Switchgrass, USA21 16.4 Raw biomass: production only no irrigation
Switchgrass, USA27 11–20 Raw biomass: production only no irrigation (bale, chopped), transport 40k
Willow, Sweden28 20.9 Raw biomass: production and 50k transport
Willow, average21 12 Raw biomass: production only no irrigation
Willow, Belgium29 11–54 Raw biomass: production only no irrigation
Wood pellets, Australia and Russia30 2.4–15.9 Pellet: production, drying (50% of the feedstock), pelleting and transport
Willow, Poland22 15.5 Raw biomass: production only no irrigation, 4k transport
Wheat straw, New Zealand31 4.2 Bioelectricity: collection (bale), 90k transport, grinding, combustion
Wheat straw, UK32 2.3 Bioelectricity: collection (bale), 40k transport, conditioning, combustion


From this brief review of the literature, it can be observed that bioenergy EROI has been reported to have a wide range, with values between 2.3 and 84 as a function of biomass type, origin, and specific supply chain. However, when considering the whole value chain including pre-treatment and transport of the biomass, the range narrows to 3.6 to 15.9 for ready-to-use biomass pellets, and 2.3 and 4.2 for bioelectricity, when including pellet combustion. However, no ranges of EROI values for BECCS are reported in the literature.

The purpose of this study is to deliver an EROI analysis of BECCS, in order to provide insight into the circumstances under which BECCS can be net positive or negative, and to identify the key levers for improving the net energy balance. The remainder of the paper is structured as follows. Section 2 presents the model and assumptions used for this analysis, and Section 3 the details of the supply chain scenarios considered for this study. Section 4 presents the cumulative energy demand, cumulative EROI and cumulative net electricity balance of a UK-based BECCS facility using domestic or imported biomass pellets. In Section 5, an energy flow analysis provides insights as to the key levers of BECCS electricity balance improvement, including BECCS power generation efficiency. In meeting its long-term climate change commitments, the UK has set the target of achieving a net zero CO2 economy by 2050. As the UK economy is not anticipated to be carbon neutral by 2050, meeting this target will rely on the net removal of CO2 from the atmosphere, via the deployment of negative emissions technologies at the rate of 50 MtCO2 per year.33 The impact of BECCS power generation efficiency on the net electricity balance, the BECCS capacity and amount of resources – land and water – required to remove these 50 MtCO2 per year with UK-base BECCS fleets is also evaluated in Section 5. Finally Section 6 discusses the results and their socio-economic implications.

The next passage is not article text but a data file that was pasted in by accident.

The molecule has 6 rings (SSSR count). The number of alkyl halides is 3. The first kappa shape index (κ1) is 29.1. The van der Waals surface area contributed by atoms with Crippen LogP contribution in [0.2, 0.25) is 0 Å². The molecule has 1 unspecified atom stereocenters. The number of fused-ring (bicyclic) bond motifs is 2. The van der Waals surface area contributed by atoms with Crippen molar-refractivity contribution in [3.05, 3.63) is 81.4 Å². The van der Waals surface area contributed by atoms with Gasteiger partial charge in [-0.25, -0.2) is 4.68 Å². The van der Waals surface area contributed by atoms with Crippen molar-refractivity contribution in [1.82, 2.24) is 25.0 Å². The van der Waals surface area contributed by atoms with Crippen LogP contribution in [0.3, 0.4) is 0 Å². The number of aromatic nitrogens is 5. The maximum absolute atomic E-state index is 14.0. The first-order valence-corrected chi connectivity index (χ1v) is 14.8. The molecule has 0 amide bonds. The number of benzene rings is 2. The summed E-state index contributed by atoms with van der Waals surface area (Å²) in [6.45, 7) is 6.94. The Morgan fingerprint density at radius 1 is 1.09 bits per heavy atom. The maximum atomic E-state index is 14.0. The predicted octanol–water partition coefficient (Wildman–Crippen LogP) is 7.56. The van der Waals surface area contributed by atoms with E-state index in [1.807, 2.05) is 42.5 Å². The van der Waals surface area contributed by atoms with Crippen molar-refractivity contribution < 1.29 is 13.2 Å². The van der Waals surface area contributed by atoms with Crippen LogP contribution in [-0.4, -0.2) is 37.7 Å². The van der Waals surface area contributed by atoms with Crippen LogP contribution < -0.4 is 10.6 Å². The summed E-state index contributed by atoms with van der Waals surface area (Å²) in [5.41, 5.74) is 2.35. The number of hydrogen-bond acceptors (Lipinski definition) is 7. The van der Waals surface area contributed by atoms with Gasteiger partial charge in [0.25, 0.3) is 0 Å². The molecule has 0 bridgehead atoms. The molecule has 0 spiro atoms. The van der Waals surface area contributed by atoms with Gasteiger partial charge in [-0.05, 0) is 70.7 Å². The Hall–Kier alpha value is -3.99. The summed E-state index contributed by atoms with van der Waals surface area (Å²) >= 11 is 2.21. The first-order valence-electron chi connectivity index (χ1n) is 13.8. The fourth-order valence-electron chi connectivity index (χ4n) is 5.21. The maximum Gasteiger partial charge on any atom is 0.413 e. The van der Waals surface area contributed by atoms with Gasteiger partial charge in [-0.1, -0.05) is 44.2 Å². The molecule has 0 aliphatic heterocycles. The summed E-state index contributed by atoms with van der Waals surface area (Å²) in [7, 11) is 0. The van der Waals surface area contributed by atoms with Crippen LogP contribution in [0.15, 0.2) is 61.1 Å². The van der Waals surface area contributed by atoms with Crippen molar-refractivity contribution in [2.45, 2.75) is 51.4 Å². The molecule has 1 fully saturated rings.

2 Methodology

This study uses the Modelling and Optimisation of Negative Emissions Technologies (MONET) framework, presented previously.10 This model enables the calculation of the energy, water, carbon and land intensities of growing, harvesting, processing, transporting biomass feedstock to the UK, and converting in a 500 MW thermal power plant combined with post-combustion capture technology. We consider four distinct biomass feedstock: miscanthus and switchgrass for perennial grasses, short rotation coppice willow for dedicated woody biomass crop, and wheat straw for agricultural residues. Five different regions of the world are considered as regions of import for the UK: Brazil, Europe, China, India, and the USA. Fig. 1 presents an overview of the model.
image file: c7ee03610h-f1.tif
Fig. 1 Overview of the MONET model as presented in Fajardy and Mac Dowell.10 The model takes energy, carbon, region, biomass and land data as inputs, and computes the carbon intensity, water intensity, land intensity and net efficiency of a UK-based BECCS system operating with a given biomass type, imported from a given region of the world, and grown on a given land type. The carbon balance was also implemented dynamically to calculate the system carbon breakeven time and annualised carbon removal.

2.1 Energy modelling and extensions

2.1.1 Spatial granularity. For our current study, the spatial granularity of MONET was increased from the macro-region level to the sub-region level – Brazil states, Chinese provinces, European states, etc., reaching a total of 170 sub-regions sr. Rather than averaging the model input data – for example crop yield, weather data or electricity carbon footprint, the model input data was desegregated at the sub-region level. A consequence of this discretisation in a change in the computation of the road distance for biomass pellet transport. Sub-regions are polygons represented geographically by the latitude YC(sr) and longitude XC(sr) of their centroid. Similarly, ports are represented by their latitude YP(p) and longitude Xp(p). The road distance considered in the model is the euclidian distance between this points, corrected by a region tortuosity factor t(sr):